Black box of crashed Lion Air plane recovered in Indonesia

Marsha Scott
November 4, 2018

Indonesian search and rescue workers believe they have found the fuselage of a Lion Air passenger jet that crashed with 189 people on board, and are also trying to confirm the origin of an underwater "ping" signal, officials said on Wednesday.

Indonesia ordered the suspension of more employees of Lion Air as it widened a probe into the crash of flight JT610 into the Java Sea early this week. A "pan pan" indicates an urgent situation and is one step below a Mayday.

Lion Air Flight 610 took off from Jakarta's Soekarno-Hatta International Airport for the mining region of Pangkal Pinang early Monday. While investigations are ongoing, there are a selfies clicked by the passengers just before their ill-fated flight that have emerged online.

The pilot pushed on with his flight and continued on with his journey from Bali to Jakarta, Herson said.

It will also focus on four Lion Air staff, including its technical director, who the transport ministry said it has suspended on Wednesday, amid speculation that the aircraft had not been airworthy.

Veteran pilot Byron Bailey said the flight data recorder was the more crucial piece of the puzzle. Weather conditions were normal but the aircraft had experienced a technical issue on its previous flight.

In April, the airline announced a firm order to buy 50 Boeing 737 MAX 10 jets, with a list price of $6.24 billion.

Data from that flight suggested the plane may have flown erratically and a technical log circulating on social media pointed to different speed and altitude readings on the captain and first officer's instruments.

According to data from FlightRadar24, the jet displayed unusual variations in altitude and airspeed in the first several minutes of flight - including an 875-foot drop over 27 seconds when it would normally be ascending - before stabilizing and flying on to Jakarta.

The National Search and Rescue Agency may be close to finding the plane's main wreckage and the cockpit voice recorder, its chief M. Syaugi told reporters.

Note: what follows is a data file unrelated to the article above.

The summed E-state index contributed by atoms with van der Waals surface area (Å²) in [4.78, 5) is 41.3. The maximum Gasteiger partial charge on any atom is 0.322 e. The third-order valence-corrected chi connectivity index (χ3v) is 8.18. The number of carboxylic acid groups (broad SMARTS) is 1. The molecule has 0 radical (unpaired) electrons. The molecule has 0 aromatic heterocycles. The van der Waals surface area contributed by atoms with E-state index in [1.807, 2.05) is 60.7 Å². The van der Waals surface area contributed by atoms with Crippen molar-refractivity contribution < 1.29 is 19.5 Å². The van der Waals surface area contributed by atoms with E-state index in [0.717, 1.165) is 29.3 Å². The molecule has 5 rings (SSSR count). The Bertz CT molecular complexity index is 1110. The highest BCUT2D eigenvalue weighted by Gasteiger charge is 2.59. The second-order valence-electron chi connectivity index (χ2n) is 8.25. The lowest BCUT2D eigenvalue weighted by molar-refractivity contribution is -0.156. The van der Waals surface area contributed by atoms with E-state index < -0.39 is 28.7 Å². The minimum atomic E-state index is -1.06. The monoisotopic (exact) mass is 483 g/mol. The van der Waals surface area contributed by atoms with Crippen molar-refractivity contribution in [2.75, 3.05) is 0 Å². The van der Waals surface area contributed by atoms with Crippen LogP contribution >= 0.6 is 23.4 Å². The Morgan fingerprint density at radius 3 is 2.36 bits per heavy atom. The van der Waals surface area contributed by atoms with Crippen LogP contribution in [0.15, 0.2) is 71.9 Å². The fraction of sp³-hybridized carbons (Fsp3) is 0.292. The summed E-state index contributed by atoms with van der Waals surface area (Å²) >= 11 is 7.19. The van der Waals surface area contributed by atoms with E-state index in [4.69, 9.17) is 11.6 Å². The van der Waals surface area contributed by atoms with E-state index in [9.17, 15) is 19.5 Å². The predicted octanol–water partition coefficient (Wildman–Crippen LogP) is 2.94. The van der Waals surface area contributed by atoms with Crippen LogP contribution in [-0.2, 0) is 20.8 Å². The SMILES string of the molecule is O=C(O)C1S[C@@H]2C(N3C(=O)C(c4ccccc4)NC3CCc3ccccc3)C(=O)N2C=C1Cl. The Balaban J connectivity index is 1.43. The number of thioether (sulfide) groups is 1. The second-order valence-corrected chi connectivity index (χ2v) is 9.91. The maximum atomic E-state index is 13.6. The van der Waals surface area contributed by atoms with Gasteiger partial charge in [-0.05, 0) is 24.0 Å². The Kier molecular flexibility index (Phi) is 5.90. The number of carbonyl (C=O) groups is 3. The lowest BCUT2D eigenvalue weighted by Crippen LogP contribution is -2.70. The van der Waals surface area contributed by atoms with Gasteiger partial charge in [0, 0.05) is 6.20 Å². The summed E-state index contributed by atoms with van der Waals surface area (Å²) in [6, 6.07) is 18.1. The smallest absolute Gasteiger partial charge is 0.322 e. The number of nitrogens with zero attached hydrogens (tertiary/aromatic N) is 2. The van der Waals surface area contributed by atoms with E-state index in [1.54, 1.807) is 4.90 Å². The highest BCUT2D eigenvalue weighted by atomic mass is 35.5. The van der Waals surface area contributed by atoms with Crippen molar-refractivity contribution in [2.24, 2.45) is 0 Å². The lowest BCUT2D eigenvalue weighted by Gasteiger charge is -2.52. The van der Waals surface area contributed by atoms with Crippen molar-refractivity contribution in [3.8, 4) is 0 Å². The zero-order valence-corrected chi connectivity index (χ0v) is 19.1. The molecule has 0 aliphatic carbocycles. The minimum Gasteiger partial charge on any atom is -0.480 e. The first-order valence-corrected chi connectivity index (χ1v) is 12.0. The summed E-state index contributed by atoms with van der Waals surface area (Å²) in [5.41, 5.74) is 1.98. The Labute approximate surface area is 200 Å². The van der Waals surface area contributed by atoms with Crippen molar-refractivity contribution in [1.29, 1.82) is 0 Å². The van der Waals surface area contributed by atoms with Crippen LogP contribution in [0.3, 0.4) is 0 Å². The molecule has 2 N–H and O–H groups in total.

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A complete study to determine the cause of the crash based on the black boxes may take up to six months, according to KNKT, which has a one-year deadline to do so.

"Is there [a problem] that could affect other aircraft?"

"He requested to return to the airport" but "updated and flew to Jakarta", Herson said of the pilot.

The pilot and co-pilot had more than 11,000 hours flying time between them and had undergone recent medical checkups and drug testing, the carrier said.

Lion Air was among Indonesian airlines that were banned by the European Union from 2007 through 2016, according to the Aviation Safety Network database maintained by the Flight Safety Foundation.

Another passenger said the flight was turbulent and the seatbelt signs remain on throughout the flight.

"When the plane took off, it climbed and then went down".

One of them, Diah Mardani, told a current affairs television program earlier this week that after takeoff "the plane suddenly fell, then rose, then fell again harder and shook".

"All the passengers started shouting, 'God is Great, '" she said. "Now, we are searching at the right spot", he said adding that the agency plans to sweep a wider area from Saturday.

Other reports by MaliBehiribAe

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